Tuesday, November 30, 2010
© Nicole Raisin Stern
Watercolor and black fountain pen ink on hanshi.
This is teapot no. 44 (444) in my 5th set of 100 Teapots
View Set 5 here
as it always does
The Light is always here
even when all seems dark
~ Nicole Raisin Stern
Sunday, November 28, 2010
"Before laptops" [I snapped this photo of a scene in the movie, "Kundun", while watching the dvd on my old laptop. In this scene, Kundun is playing with his music box]
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All this electronic equipment that has become an integral part of my life is feeling like too much lately - laptop, digital camera, cord to connect camera to laptop, cell phone (with camera), USB mini-chip reader for the cell phone camera, scanner-copier-printer, external hard drive, and the international plug adaptor set for my laptop. I am longing to go back to writing mostly with pen and paper, to spending more time sketching than snapping photos, and more time in real, real-time conversations with friends, than the bits and pieces of conversations via the internet.
A mere ten or eleven years ago, I only occasionally wrote an email. I first discovered blogging in the summer of 2005. Soon after, I found flickr, the photo sharing site, as a way to upload my scanned in artwork. At the time, blogger did not accept images from Macs. I would upload to flickr first, then transfer the image from flickr to blogger. Also in 2005, I was given my first digital camera, a Nikon Cool Pix E990, which was a cast-off from a friend who thought it was about to die. I resisted joining Facebook until the summer of 2009. I had received numerous Facebook invitations from friends which required signing up in order to even view their pages to see if signing up would be something I'd be interested in doing.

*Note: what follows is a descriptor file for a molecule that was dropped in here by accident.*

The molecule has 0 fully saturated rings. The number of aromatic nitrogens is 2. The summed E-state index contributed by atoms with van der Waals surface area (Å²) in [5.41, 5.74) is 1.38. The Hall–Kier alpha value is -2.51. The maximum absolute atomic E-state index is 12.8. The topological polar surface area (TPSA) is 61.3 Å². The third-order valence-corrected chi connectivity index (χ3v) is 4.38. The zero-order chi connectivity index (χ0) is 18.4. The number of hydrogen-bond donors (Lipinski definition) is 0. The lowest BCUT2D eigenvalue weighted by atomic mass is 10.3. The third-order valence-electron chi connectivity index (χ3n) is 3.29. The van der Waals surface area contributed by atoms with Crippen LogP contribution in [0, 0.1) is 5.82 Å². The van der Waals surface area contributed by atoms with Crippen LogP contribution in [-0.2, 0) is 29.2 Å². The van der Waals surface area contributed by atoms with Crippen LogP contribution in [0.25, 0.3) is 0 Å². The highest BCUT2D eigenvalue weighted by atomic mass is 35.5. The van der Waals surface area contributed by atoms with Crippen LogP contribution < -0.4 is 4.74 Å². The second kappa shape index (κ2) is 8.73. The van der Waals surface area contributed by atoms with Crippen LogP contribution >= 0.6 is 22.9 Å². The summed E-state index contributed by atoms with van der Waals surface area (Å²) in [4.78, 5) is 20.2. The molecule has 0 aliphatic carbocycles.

I like the show-and-tell aspect of the social media sites. Show-and-tell was a favorite time for me in grade school, along with recess, art, lunch, and gym. Flickr soon became a place to post my writing alongside my artwork and photos. It was also fun to receive comments from friends in many parts of the world. I enjoyed reading positive feedback on my art from other artists and photographers, often in the languages I read and write (Spanish, Japanese, French, and to a lesser degree, a few others).
On flickr, I made many new friends. On several occasions, a few of my new flickr friends visited me, Yuki, Jesse, and Bodhi at our home in Tucson. I was invited to visit a few flickr friends in their homes, too, in different states and countries. Writing and reading comments via the internet in my other languages has contributed to my ongoing acquisition and use of these languages at times when I am not actually surrounded by Spanish, French, or Japanese. I also benefit from the cyber-store function of the internet that enables me to sell my artwork via PayPal.
Now, however, I am longing to connect more with the earth. I need to hold a pen and pencil in my hands and to write in full sentences again. I want to do more face-to-face connecting than interfacing. I know, I know, the internet is convenient, has so many benefits, and a computer is thought to be indispensable. But can a laptop plant seeds in the earth to grow vegetables? Can a laptop prepare delicious wholesome food? Can a laptop emit scents that spark deeply connected human memories? Or hold a baby?
I know that the internet can plant ideas with the zillions of pieces and pages of available information to us. I can speedily find what I want to learn - I just google it. Yet, I miss the tactile looking up of things in big dictionaries, feeling the paper, smelling the moldy books, and I miss consulting with the live person (a librarian) in real-time. I prefer reading books whose covers I can hold in my hands rather than scrolling through electronic versions. And, I don't text.
What to do? I don't know. I am not looking for an answer, really. I think I will just live into the answer and experiment with short periods of disconnection to the internet on the one hand and reconnection to my more desired real-time, physical entities on the other. Or, maybe I'll google "how to disconnect from the internet and still be human" and go from there....
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The Seven of Pentacles
Under a sky the color of pea soup
she is looking at her work growing away there